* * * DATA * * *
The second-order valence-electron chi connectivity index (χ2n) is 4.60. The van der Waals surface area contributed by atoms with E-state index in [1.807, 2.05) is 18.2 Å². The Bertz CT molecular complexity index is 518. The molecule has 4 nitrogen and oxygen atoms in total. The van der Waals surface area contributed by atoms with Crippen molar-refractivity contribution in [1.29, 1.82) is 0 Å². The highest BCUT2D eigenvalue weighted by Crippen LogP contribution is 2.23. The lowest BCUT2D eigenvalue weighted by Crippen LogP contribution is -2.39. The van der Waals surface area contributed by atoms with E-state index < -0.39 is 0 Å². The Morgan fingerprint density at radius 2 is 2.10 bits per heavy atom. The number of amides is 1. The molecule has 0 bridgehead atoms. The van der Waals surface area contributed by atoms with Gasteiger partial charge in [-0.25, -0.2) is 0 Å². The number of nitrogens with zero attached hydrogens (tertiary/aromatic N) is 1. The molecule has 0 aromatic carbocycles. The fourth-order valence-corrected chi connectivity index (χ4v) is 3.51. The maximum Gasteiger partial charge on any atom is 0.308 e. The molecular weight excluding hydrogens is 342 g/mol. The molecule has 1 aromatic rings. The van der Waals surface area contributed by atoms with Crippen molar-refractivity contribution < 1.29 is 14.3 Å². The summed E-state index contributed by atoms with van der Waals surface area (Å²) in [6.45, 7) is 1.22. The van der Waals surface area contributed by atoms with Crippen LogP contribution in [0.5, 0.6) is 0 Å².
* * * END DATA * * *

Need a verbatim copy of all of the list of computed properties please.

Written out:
The second-order valence-electron chi connectivity index (χ2n) is 4.60. The van der Waals surface area contributed by atoms with E-state index in [1.807, 2.05) is 18.2 Å². The Bertz CT molecular complexity index is 518. The molecule has 4 nitrogen and oxygen atoms in total. The van der Waals surface area contributed by atoms with Crippen molar-refractivity contribution in [1.29, 1.82) is 0 Å². The highest BCUT2D eigenvalue weighted by Crippen LogP contribution is 2.23. The lowest BCUT2D eigenvalue weighted by Crippen LogP contribution is -2.39. The van der Waals surface area contributed by atoms with E-state index < -0.39 is 0 Å². The Morgan fingerprint density at radius 2 is 2.10 bits per heavy atom. The number of amides is 1. The molecule has 0 bridgehead atoms. The van der Waals surface area contributed by atoms with Gasteiger partial charge in [-0.25, -0.2) is 0 Å². The number of nitrogens with zero attached hydrogens (tertiary/aromatic N) is 1. The molecule has 0 aromatic carbocycles. The fourth-order valence-corrected chi connectivity index (χ4v) is 3.51. The maximum Gasteiger partial charge on any atom is 0.308 e. The molecular weight excluding hydrogens is 342 g/mol. The molecule has 1 aromatic rings. The van der Waals surface area contributed by atoms with Crippen molar-refractivity contribution < 1.29 is 14.3 Å². The summed E-state index contributed by atoms with van der Waals surface area (Å²) in [6.45, 7) is 1.22. The van der Waals surface area contributed by atoms with Crippen LogP contribution in [0.5, 0.6) is 0 Å².